The following video ideas vary in skill level, but they are relatively easy to produce if you have a basic understanding of video (pressing record, exporting, editing). Some may require more time than others, but all can be adjusted to your unique needs. 

1) Kinetic Text + Photography

This approach uses words and photography on screen to tell your story. It’s a great option for two reasons.

  1. The visuals allow the viewer to get the message even if they have the mute button on.
  2. Your viewer has to pay more attention when they read. 

This makes it a tried-and-true method for educating people in an entertaining and engaging way.

Tips to make it work: 

  • Choose compelling imagery. 
  • Use your brand’s typography/colors.
  • Add filters or visual treatments to stock imagery to enhance quality.
  • Ensure images are high-res.
  • Add music to enhance emotion.

Remote Video Tip

A strong script will help you craft a cohesive narrative for these types of videos. For more tips, see our guide to write a script like a video agency.  

Example: Created for Veterans Appreciation Month 2019, this simple video by Dropbox allows veterans to share how their military experience serves their day-to-day work at Dropbox. It isn’t particularly complicated, but it is compelling. 

2) High-End Stock + Archival Footage

This approach allows you to craft scenes using found footage from high-end stock sites, archives, or public sources. When you aren’t able to film your own live-action footage, this approach makes it possible to source and fit a wide range of visuals to any narrative. 

Example: This simple video by Convicts uses simple text and a variety of footage to share a simple, heartfelt message of support during the COVID-19 quarantine.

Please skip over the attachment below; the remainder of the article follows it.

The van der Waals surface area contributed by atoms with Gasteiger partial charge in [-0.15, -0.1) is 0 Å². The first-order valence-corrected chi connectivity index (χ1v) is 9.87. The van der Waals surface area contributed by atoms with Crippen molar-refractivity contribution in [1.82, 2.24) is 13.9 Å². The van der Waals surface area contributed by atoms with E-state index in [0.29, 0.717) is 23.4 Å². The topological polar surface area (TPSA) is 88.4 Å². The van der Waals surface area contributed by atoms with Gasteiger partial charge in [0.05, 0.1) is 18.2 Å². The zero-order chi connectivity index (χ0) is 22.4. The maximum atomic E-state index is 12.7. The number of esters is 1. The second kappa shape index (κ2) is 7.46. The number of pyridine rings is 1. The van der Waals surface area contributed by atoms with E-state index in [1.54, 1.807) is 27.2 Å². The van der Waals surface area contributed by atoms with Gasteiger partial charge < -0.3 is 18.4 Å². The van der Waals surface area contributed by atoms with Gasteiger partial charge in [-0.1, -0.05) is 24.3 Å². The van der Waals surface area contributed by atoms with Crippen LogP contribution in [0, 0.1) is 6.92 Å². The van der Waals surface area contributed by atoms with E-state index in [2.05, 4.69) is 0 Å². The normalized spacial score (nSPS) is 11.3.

Tips to make it work: 

  • Customize footage by adding color grading. This makes it feel more high-quality than standard stock footage.
  • Mix of variety of shots (e.g., wides, mediums, and close-ups). 
  • Use a variety of video styles (e.g., drone footage, time-lapse, people, social media, etc.) to give it a high-quality feel.
  • Use voiceover and music to tell the story. 

3) Mixed Media

Mixed media combines a variety of formats into one cohesive narrative. This allows you to tell a compelling visual story through a truly unique piece of content. Animation, photography, stock footage, and dynamic audio are just some of the elements you can blend to create something engaging and intuitive for your brand. 

Tips to make it work:

  • Scan images or magazine cut outs to overlay on top of video for a collage effect.
  • Combine different types of content, such as iPhone photos and historical archival footage, to give a sense of mixed media.
  • Experiment with split-screen editing to show multiple animations, photos, or videos at once. This gives your video an art board aesthetic.

Example: Through mixed media, motion graphics, paper craft, stop motion, and a variety of other techniques, Visa turns a simple explainer video into colorful, creative video that is informative and engaging. 

4) At-Home Talking Head

Video is an excellent tool to deliver valuable information simply and succinctly, even without the bells and whistles of a larger big-budget shoot. Whether you want to create a simple tutorial, explain a new initiative, answer questions, or—well, whatever—you can do it easily with a simple filmed talking head. 

Tips to make it work:

  • Wipe your smartphone camera or webcam clean to make sure the image is clear. 
  • Make sure you’re in focus. 
  • Sit in natural light or warm physical light sources, which tend to be more flattering, and avoid being back lit (meaning the key light source is behind you). 
  • Avoid wearing stripes, busy patterns, or solid colors that will blend into your background (e.g., don’t wear a white shirt in front of a white wall—you’ll be a floating head). Important reminder: Do not wear a branded shirt with a big logo, as that may cause trademark issues down the road.
  • If you’re filming a selfie scene, hold your camera or phone slightly above your eye line.